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Ontario Liberals' McGuinty calls for breakup of Ontario Power Generation

Financial Post - March 15, 2002
by Paul Vieira


Dalton McGuinty, leader of Ontario's Liberal party, says the province needs to break up Ontario Power Generation Inc. (OPG), the Crown-owned utility, to ensure competition in electricity production.

"I support a genuinely competitive marketplace for the generation of electricity," Mr. McGuinty said in a statement released yesterday. "By this, I mean a marketplace in which there will be several kinds of generators of electricity -- public and private, large and small, and those providing green power.

"Unfortunately, the Tory government has ... ignored the advice to break up the former Ontario Hydro's monopoly in generation."

Mr. McGuinty's remarks come about six weeks before Ontario opens its $10-billion power market to competition. In the new market, consumers can buy their power from whomever they choose.

Sean Conway, the Liberal critic for energy, cited a recommendation from a 1996 blue-ribbon commission on Ontario's electricity system, which called for an end to Ontario Hydro's 90-year monopoly on generation by moving to a competitive market, for about five power producers of equal size subject to strong regulation.

"That was not done and that was a serious mistake," Mr. Conway said. "The government clearly avoided that recommendation and they did so because the people at OPG were determined. And they made it very clear: 'We want to be a big dominant player, not just in Ontario but in the United States.'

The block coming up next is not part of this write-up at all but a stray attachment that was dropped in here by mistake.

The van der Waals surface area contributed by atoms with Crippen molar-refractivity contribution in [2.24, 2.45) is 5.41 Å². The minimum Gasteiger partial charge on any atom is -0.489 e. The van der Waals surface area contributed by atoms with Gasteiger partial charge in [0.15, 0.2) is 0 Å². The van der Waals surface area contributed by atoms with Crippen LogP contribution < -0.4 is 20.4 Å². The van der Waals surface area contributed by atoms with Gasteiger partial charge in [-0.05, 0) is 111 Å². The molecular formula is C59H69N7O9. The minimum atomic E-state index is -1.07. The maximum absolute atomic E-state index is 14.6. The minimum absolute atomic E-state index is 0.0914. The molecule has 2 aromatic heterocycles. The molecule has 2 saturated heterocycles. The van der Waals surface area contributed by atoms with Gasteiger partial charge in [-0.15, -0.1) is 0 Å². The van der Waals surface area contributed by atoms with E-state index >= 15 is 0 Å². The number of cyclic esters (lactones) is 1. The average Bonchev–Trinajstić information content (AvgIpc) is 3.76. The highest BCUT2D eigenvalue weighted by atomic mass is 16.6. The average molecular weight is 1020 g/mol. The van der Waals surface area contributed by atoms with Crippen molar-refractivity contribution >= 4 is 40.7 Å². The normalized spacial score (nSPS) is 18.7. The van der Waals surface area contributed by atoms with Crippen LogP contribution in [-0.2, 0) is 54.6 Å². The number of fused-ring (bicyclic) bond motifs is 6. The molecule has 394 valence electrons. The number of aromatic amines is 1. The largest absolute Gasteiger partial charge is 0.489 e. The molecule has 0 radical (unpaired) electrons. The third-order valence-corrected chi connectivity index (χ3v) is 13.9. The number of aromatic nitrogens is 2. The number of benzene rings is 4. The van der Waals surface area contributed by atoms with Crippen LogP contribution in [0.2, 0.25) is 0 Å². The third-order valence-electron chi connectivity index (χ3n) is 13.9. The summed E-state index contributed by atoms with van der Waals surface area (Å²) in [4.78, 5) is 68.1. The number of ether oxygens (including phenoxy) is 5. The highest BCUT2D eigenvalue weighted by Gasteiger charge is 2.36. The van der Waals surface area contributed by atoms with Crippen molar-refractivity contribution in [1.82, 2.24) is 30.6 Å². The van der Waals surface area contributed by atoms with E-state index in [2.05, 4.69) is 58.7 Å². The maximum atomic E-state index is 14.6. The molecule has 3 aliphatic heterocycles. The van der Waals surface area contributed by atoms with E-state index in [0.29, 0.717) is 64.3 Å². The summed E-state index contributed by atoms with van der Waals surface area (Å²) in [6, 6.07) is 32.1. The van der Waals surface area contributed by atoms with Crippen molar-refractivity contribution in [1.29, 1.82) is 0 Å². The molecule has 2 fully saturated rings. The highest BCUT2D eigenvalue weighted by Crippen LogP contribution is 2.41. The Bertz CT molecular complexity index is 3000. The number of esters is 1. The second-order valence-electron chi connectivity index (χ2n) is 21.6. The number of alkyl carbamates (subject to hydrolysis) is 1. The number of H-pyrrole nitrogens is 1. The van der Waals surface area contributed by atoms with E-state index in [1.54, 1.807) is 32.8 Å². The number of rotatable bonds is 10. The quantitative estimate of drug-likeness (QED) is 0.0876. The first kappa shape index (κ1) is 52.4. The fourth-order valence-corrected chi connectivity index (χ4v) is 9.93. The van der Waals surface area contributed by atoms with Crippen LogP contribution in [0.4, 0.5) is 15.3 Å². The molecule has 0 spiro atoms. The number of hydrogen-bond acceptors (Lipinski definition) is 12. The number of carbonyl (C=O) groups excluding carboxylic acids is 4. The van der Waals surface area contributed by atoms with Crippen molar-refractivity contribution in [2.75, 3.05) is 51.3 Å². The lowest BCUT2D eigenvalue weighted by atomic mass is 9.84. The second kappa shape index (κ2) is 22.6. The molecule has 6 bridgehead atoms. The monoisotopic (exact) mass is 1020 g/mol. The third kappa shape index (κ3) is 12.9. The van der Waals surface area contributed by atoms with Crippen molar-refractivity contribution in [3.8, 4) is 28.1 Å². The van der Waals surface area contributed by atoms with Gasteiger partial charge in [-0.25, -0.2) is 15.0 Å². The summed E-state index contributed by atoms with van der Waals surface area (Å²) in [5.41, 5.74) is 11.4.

Well, that's not the policy the government advertised."

Big industrial users in the province have called for the government to accelerate OPG's divestment process. OPG, under the province's reform of its $10-billion electricity market, must reduce its control over the Ontario market from its current 80% stranglehold to 35% by at least May 1, 2012.

It must also shed 4,000 megawatts of "price-setting" generation (power tapped at times of high demand) within 42 months of the market opening, on May 1. It started that process with the sale last week of the Mississagi River hydroelectric complex near Sault Ste. Marie, representing close to 500 MW of price-setting power (enough electricity for a city of 500,000 people).

Ron Osborne, OPG's chief executive, has said he wants to shed the required assets well before the set deadlines.

OPG is one of five successor entities that emerged from the old Ontario Hydro monopoly. Hydro One Inc., the monopoly transmitter, was another and it will be privatized in an initial public offering expected this year.


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